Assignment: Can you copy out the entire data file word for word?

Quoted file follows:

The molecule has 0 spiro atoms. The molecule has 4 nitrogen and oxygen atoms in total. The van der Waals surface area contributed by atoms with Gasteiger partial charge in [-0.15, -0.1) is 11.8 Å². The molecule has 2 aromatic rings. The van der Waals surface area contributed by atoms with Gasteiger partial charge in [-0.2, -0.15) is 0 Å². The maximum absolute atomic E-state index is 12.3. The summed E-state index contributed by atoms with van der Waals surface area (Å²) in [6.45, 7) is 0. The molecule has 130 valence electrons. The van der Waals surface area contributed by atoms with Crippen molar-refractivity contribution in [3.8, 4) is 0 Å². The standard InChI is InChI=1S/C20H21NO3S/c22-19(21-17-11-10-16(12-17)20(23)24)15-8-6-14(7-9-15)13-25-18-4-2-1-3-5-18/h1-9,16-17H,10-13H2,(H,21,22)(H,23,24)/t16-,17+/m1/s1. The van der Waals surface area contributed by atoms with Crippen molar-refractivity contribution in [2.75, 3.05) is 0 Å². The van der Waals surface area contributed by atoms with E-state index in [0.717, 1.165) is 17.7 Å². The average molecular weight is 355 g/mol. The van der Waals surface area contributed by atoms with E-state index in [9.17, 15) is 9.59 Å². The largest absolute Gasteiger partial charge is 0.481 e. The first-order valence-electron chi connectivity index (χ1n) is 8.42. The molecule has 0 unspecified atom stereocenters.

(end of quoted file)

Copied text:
The molecule has 0 spiro atoms. The molecule has 4 nitrogen and oxygen atoms in total. The van der Waals surface area contributed by atoms with Gasteiger partial charge in [-0.15, -0.1) is 11.8 Å². The molecule has 2 aromatic rings. The van der Waals surface area contributed by atoms with Gasteiger partial charge in [-0.2, -0.15) is 0 Å². The maximum absolute atomic E-state index is 12.3. The summed E-state index contributed by atoms with van der Waals surface area (Å²) in [6.45, 7) is 0. The molecule has 130 valence electrons. The van der Waals surface area contributed by atoms with Crippen molar-refractivity contribution in [3.8, 4) is 0 Å². The standard InChI is InChI=1S/C20H21NO3S/c22-19(21-17-11-10-16(12-17)20(23)24)15-8-6-14(7-9-15)13-25-18-4-2-1-3-5-18/h1-9,16-17H,10-13H2,(H,21,22)(H,23,24)/t16-,17+/m1/s1. The van der Waals surface area contributed by atoms with Crippen molar-refractivity contribution in [2.75, 3.05) is 0 Å². The van der Waals surface area contributed by atoms with E-state index in [0.717, 1.165) is 17.7 Å². The average molecular weight is 355 g/mol. The van der Waals surface area contributed by atoms with E-state index in [9.17, 15) is 9.59 Å². The largest absolute Gasteiger partial charge is 0.481 e. The first-order valence-electron chi connectivity index (χ1n) is 8.42. The molecule has 0 unspecified atom stereocenters.